Featured Articles

AMD sheds light on stacked DRAM APUs

AMD sheds light on stacked DRAM APUs

AMD is fast tracking stacked DRAM deployment and a new presentation leaked by the company  points to APUs with stacked DRAM,…

More...
Nvidia officially launches the 8-inch Shield Tablet

Nvidia officially launches the 8-inch Shield Tablet

As expected and reported earlier, Nvidia has now officially announced its newest Shield device, the new 8-inch Shield Tablet. While the…

More...
Intel launches new mobile Haswell and Bay Trail parts

Intel launches new mobile Haswell and Bay Trail parts

Intel has introduced seven new Haswell mobile parts and four Bay Trail SoC chips, but most of them are merely clock…

More...
Aerocool Dead Silence reviewed

Aerocool Dead Silence reviewed

Aerocool is well known for its gamer cases with aggressive styling. However, the Dead Silence chassis offers consumers a new choice,…

More...
AMD A8-7600 Kaveri APU reviewed

AMD A8-7600 Kaveri APU reviewed

Today we'll take a closer look at AMD's A8-7600 APU Kaveri APU, more specifically we'll examine the GPU performance you can…

More...
Frontpage Slideshow | Copyright © 2006-2010 orks, a business unit of Nuevvo Webware Ltd.
Monday, 01 February 2010 10:19

Intel and Micron roll out 25nm NAND

Written by Nedim Hadzic

Image

Moore's law walks on 


Moore’
s law has struck again it seems as Intel’s and Micron’s combined effort in the field of NAND flash memory, IM Flash Technologies, has announced what is the smallest semiconductor technology around – 22nm.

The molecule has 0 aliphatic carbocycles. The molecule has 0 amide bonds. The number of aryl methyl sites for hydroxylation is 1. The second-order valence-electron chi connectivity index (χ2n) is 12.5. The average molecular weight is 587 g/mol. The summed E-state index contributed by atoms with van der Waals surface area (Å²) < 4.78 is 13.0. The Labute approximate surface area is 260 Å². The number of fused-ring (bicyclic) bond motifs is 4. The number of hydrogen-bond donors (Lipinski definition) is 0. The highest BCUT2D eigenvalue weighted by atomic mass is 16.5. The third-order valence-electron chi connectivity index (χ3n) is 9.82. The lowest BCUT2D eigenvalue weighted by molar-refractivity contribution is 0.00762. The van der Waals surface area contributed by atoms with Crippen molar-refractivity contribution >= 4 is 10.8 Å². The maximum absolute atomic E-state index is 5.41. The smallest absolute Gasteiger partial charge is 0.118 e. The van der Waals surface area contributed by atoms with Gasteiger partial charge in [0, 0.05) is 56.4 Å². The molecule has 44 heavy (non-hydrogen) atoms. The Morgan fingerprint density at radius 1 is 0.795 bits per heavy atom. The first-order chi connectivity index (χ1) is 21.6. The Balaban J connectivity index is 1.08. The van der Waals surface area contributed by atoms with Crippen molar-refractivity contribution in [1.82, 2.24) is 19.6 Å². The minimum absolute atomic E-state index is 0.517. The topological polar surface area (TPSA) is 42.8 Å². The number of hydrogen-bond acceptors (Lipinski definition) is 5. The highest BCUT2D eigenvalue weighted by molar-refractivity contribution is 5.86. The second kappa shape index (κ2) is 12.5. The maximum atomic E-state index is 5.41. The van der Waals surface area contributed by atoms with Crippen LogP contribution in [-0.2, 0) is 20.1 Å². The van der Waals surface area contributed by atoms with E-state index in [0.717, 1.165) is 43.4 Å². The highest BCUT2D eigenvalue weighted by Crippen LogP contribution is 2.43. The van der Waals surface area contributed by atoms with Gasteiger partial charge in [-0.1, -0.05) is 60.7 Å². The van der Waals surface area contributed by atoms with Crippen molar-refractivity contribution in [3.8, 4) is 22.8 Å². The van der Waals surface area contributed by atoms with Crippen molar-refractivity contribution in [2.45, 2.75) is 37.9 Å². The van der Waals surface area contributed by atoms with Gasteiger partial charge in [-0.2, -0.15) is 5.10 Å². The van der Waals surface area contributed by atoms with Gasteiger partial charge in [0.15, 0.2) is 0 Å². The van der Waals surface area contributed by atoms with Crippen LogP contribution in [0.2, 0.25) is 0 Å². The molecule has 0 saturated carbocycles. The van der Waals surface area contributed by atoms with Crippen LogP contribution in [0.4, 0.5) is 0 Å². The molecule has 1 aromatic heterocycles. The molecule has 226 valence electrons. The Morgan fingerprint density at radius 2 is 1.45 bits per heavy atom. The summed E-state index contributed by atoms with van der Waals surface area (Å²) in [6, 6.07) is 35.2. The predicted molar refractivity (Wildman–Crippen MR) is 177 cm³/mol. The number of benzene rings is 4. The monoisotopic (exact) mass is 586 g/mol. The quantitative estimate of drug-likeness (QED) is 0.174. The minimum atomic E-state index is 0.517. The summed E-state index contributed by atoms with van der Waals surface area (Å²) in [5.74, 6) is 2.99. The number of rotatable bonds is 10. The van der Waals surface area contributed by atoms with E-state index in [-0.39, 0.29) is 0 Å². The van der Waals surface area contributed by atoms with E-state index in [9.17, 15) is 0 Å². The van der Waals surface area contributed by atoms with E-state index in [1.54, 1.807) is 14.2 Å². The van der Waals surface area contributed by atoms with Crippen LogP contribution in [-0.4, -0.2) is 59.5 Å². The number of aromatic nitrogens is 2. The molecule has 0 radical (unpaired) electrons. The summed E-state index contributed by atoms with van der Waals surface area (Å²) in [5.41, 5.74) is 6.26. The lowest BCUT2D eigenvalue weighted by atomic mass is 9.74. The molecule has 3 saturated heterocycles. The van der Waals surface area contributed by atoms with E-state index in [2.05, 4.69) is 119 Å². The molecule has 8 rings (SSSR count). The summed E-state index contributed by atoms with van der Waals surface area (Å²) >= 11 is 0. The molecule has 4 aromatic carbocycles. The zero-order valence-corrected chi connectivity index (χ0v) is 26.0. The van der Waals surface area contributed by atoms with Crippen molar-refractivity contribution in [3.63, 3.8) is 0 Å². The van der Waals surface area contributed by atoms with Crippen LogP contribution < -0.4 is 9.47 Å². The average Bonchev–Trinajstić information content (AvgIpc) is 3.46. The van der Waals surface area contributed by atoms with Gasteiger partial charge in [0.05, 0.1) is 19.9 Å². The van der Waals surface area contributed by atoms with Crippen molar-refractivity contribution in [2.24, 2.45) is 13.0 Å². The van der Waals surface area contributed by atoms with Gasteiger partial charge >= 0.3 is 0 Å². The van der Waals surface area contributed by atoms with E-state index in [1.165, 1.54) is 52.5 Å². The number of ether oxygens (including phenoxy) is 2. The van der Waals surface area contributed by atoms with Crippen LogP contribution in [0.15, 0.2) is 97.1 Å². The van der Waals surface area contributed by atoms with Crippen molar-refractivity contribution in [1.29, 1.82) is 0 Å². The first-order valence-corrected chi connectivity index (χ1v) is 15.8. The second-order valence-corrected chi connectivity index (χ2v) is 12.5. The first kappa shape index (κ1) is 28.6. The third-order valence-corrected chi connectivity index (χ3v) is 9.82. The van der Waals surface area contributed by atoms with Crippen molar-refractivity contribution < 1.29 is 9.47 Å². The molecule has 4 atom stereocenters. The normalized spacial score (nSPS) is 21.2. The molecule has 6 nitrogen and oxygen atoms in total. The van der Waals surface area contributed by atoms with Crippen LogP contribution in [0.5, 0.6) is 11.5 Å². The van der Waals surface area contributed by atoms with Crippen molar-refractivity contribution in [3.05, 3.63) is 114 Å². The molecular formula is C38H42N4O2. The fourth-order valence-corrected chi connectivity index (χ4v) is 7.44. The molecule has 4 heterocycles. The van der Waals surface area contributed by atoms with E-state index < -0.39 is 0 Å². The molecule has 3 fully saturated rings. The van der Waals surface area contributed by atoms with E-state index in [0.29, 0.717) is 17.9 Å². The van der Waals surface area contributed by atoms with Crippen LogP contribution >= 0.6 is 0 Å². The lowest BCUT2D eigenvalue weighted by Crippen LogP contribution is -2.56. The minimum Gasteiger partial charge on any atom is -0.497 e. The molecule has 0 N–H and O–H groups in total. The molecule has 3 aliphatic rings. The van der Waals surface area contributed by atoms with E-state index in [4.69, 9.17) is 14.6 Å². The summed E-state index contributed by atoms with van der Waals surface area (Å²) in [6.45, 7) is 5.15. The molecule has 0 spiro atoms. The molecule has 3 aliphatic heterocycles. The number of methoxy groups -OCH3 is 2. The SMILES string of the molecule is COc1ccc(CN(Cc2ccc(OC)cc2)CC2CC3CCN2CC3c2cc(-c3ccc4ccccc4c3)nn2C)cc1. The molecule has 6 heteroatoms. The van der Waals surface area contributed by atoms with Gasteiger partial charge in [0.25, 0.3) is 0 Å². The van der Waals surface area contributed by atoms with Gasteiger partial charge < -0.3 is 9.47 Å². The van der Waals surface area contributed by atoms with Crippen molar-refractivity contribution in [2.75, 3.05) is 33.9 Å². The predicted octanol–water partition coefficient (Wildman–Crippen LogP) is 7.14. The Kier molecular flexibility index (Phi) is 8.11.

In a nutshell, the new process reduces the size of NAND flash chips, enabling higher densities at lower costs compared to the previous generation. It will slash physical space requirements while at the same time retaining the capacity. This will translate into a significant reduction in manufacturing price of current designs and of course, the potential for doubling capacity with minimum price premium. 

The first product to be using the technology will be an 8GB NAND device with a die size of 167mm². It will feature double the capacity of the highest density 34nm part and although this tiny thing will fit into a hole in the compact disc, it will feature ten times the capacity. Naturally, this means that SSDs will soon get a twofold boost, although we must admit we’re probably more excited about the current crop becoming cheaper.

IMFT says the yields are good and everything is on track for production. Shipping is expected in Q2 this year, but consumers can expect 25nm flash memory based products towards the end of 2010.

More here.


Last modified on Monday, 01 February 2010 11:44
blog comments powered by Disqus

 

Facebook activity

Latest Commented Articles

Recent Comments